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Officials at Mortgage Firms Forced to Explain Salaries

[Mar 12, 2008.]

 

The leaders of a trio of companies involved in the nation's housing crisis are being asked to answer to Congress. The House Oversight and Government Reform Committee wants to know why the corporate executives garnered hundreds of millions of dollars while their firms were actually losing money.

Those being called to task include Angelo Mozilo of the country's largest mortgage lender, Countrywide Financial Corp.; Stanley O'Neal, who used to be with Merrill Lynch; and Charles Prince, who was once with Citigroup.

The House Oversight Committee is chaired by Rep. Henry Waxman, a Democrat from California. The panel has been holding hearings on high corporate salaries. In December, the committee considered publicly-traded businesses that hire high-priced compensation consultants.

Meanwhile, Republicans are questioning the worth of the hearings. They say that the probe is outside of the committee's mission of examining waste and fraud in the federal government.

For instance, Rep. Tom Davis (R-VA) said that a search for scapegoats may feel good, but doesn't benefit anyone.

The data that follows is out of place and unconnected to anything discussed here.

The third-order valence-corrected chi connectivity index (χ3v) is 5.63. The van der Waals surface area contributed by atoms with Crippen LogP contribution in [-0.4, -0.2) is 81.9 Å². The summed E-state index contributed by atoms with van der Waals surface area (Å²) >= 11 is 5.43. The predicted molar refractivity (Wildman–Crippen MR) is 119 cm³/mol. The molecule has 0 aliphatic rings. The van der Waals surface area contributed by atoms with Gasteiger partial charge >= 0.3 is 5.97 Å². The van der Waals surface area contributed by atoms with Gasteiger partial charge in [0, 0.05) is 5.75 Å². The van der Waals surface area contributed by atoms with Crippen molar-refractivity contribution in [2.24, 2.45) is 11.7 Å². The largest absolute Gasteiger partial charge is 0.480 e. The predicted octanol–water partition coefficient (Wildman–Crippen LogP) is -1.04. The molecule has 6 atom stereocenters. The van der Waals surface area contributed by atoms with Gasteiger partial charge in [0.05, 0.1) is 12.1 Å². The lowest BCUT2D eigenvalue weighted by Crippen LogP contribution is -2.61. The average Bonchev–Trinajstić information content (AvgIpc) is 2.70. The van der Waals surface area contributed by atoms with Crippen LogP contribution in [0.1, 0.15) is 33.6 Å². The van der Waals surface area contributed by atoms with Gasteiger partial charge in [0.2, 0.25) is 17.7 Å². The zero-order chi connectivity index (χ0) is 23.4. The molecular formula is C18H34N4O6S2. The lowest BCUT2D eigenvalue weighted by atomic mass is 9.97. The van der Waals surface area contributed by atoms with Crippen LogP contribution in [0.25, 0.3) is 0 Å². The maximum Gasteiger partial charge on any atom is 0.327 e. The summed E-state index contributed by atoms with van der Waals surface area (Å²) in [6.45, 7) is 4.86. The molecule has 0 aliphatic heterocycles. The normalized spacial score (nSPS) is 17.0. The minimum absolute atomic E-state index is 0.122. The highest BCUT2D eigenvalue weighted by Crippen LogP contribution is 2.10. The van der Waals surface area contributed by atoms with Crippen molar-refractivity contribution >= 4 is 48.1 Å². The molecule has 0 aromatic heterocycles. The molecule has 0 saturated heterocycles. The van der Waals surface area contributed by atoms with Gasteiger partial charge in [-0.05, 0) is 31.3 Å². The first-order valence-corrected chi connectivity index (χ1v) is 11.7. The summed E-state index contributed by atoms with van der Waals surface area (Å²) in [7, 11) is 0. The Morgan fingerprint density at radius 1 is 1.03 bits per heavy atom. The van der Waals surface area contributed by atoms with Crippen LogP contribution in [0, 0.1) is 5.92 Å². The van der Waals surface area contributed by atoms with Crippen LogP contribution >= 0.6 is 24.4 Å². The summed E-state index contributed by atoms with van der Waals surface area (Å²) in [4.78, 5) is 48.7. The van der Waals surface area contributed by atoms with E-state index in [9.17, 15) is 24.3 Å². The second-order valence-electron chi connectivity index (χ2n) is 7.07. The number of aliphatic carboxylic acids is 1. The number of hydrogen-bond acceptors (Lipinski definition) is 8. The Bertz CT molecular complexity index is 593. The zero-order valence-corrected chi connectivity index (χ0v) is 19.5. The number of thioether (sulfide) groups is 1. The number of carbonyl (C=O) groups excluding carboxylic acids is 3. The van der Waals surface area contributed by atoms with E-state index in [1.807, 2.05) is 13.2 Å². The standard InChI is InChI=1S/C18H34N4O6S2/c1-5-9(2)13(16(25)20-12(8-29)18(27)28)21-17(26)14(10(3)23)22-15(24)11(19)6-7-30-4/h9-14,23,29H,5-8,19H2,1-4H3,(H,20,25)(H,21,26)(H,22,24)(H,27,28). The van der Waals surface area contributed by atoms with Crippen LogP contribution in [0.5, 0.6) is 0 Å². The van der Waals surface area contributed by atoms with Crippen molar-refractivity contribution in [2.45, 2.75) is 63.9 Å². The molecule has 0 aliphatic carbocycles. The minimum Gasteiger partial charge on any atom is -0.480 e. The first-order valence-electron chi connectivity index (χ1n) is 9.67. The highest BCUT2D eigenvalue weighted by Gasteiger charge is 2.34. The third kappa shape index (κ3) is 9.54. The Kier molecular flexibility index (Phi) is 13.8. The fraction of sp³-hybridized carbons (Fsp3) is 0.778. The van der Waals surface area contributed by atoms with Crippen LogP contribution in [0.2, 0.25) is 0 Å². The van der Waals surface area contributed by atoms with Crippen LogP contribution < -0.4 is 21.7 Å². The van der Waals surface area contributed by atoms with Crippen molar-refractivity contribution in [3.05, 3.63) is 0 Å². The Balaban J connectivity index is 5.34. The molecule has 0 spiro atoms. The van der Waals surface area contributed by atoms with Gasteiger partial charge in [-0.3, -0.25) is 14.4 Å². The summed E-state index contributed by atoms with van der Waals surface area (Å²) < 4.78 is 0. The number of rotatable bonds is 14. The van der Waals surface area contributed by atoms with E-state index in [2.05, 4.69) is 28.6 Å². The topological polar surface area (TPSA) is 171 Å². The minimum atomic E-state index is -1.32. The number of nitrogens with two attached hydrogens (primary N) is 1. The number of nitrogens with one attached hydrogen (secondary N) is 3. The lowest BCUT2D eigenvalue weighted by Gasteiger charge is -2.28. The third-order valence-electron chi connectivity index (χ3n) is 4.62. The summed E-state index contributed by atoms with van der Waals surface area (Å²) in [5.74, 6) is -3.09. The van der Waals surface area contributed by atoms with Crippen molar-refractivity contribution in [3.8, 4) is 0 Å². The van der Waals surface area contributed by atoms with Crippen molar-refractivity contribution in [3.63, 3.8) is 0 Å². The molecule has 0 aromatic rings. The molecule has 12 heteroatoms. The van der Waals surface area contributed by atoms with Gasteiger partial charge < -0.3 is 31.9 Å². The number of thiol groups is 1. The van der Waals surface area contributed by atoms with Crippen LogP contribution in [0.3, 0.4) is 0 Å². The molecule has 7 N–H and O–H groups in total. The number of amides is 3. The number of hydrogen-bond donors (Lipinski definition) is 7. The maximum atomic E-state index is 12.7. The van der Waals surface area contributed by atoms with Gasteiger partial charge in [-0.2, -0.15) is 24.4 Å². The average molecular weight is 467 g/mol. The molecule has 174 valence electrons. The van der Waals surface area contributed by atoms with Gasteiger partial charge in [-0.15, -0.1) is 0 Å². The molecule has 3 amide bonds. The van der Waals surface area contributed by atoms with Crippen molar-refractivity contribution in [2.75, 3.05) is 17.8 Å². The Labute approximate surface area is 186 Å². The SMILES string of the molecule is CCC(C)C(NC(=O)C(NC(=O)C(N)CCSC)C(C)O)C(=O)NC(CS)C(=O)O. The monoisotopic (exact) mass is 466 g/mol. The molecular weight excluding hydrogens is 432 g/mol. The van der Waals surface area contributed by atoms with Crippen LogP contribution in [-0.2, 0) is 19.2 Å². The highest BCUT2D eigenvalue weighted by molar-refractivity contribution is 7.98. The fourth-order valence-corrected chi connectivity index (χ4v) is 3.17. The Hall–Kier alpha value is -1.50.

The committee also recently held a hearing where legislators grilled baseball pitcher Roger Clemens about steroid use.

Meanwhile, the committee estimates that corporate executive Mozilo received $250 million from Countrywide from 1998 through 2007. At the same time, Countrywide reported a $1.2 billion loss in the 3rd quarter of 2007 and a $422 million loss in the 4th quarter.

Similarly, O'Neal nabbed a retirement package of $161 million when he left his company in October. In 2007, Merrill Lynch recorded $18 billion in writedowns connected with the subprime mortgage crisis.

Meanwhile, Prince received a bonus of $10.4 million for 2007 and was permitted to hold onto nearly $28 million in unvested stock and stock options because Citigroup permitted him to retire instead of firing him.

The probe comes as many workers face the prospect of job loss because of sluggish economic times.

Julie Ann Amos
March 12th 2008

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